A powerful combination of quite robust global demand growth, sharply lower US inventories, OPEC/Russia supply discipline and disruptions and increased geopolitical risks have prompted investors to take aggressive long positions of late, according to analysts at TDS.
“Strong demand is expected to rebalance the global oil market in times of supply constraints. OPEC raised estimates for the amount it will need to take out of the ground to satisfy global requirements next year by 400k bbls/d to 33.4 million bbls/d. With firm consumption, current OPEC supply constraints imply waning inventories and bode well for the oil price outlook.”
“Alongside specs, technical traders took crude to the very top of the trading range, ready for a takeoff higher. Indeed, the fact that both WTI and Brent are in a significant back for cal 2018 suggests the prompt's market conditions are quite tight. But it is also likely that considering the lack of liquidity in the deferred part of the curve, markets are unsure if this constitutes real tightness or just capital flows. This uncertainty suggests specs are unlikely to push WTI significantly past $60 or Brent into the $70 for a while yet. The market needs to know that the tightness is for real.”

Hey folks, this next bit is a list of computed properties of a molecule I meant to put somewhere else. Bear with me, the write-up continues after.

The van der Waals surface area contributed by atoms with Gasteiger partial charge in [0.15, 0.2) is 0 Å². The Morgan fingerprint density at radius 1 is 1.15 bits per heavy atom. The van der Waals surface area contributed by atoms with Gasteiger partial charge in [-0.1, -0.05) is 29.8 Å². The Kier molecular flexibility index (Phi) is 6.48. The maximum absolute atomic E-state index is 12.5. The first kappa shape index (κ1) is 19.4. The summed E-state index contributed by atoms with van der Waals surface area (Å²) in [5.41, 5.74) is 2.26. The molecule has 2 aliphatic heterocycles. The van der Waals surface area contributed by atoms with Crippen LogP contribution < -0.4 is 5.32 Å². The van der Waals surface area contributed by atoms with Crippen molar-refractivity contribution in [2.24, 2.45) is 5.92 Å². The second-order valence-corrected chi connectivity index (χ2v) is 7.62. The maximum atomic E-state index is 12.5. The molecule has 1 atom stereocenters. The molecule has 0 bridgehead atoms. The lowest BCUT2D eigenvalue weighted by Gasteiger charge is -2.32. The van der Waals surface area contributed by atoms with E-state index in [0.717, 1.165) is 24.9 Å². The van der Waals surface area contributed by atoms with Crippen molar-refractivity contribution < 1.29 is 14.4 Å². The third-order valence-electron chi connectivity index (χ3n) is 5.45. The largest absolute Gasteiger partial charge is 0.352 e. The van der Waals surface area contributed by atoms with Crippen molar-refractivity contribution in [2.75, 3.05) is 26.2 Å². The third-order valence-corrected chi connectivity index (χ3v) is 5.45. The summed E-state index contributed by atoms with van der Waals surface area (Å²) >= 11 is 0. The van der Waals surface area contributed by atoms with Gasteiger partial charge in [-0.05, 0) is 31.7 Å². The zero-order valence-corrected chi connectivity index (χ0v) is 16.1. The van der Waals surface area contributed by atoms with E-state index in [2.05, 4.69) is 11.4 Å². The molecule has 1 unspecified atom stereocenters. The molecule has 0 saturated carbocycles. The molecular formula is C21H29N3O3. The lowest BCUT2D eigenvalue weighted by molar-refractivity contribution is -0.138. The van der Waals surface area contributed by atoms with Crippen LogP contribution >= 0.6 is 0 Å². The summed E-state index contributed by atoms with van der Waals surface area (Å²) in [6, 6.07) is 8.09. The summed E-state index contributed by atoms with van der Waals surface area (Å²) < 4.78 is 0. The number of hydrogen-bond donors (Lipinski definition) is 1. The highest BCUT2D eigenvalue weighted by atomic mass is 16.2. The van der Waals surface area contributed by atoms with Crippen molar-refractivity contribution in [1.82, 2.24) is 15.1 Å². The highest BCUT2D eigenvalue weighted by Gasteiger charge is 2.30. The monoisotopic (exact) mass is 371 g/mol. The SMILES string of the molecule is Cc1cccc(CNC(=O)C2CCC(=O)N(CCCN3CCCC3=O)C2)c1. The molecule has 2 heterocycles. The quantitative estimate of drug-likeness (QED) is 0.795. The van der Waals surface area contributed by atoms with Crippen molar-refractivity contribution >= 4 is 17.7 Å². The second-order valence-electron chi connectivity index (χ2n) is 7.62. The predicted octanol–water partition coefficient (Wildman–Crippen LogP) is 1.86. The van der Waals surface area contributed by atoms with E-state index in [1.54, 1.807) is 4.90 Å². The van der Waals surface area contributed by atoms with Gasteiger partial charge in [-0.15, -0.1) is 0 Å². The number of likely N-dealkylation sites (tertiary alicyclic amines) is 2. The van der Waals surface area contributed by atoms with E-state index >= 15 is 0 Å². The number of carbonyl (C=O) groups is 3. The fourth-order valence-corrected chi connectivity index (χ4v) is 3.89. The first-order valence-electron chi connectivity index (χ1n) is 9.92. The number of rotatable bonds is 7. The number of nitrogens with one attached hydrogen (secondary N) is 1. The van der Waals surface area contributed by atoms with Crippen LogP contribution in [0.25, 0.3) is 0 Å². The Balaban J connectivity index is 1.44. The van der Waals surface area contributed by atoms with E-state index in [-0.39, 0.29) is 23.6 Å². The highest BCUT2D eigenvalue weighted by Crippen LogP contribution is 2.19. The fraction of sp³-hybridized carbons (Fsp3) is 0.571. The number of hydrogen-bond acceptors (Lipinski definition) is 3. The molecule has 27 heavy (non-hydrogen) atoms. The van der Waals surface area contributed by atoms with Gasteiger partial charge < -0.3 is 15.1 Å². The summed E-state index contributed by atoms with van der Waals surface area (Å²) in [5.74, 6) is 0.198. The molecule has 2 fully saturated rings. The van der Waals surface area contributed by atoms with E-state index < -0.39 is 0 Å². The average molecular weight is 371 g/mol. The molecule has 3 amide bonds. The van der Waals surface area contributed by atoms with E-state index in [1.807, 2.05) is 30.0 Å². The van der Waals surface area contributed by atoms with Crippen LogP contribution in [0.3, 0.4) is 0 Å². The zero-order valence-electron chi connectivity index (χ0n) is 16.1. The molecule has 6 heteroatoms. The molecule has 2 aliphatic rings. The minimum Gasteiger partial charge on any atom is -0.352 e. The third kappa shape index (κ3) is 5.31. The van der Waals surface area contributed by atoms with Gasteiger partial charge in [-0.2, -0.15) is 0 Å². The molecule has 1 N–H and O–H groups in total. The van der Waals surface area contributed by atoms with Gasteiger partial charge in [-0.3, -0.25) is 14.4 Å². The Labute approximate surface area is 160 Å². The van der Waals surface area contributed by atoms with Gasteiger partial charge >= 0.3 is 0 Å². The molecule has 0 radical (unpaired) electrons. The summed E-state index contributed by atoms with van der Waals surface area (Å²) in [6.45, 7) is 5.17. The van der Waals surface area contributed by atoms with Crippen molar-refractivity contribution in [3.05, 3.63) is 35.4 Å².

“A steep backwardation also suggests that shale and other nonconventional producers may find it difficult to hedge and may result in only modest new capex to facilitate capacity expansions.”
“Based on recent signaling, it very much looks as if OPEC/Russia will extend the current production restrictions for all of 2018 and that US production is likely to remain well anchored amid recent drilling activity weakness. As such, US and global inventories look set to adjust lower at a decent clip, which should lift prices even higher. However, we don't expect a move much above current levels in the near term, as there is plenty of psychological resistance and concerns that supply will come rushing at $60+ WTI.”
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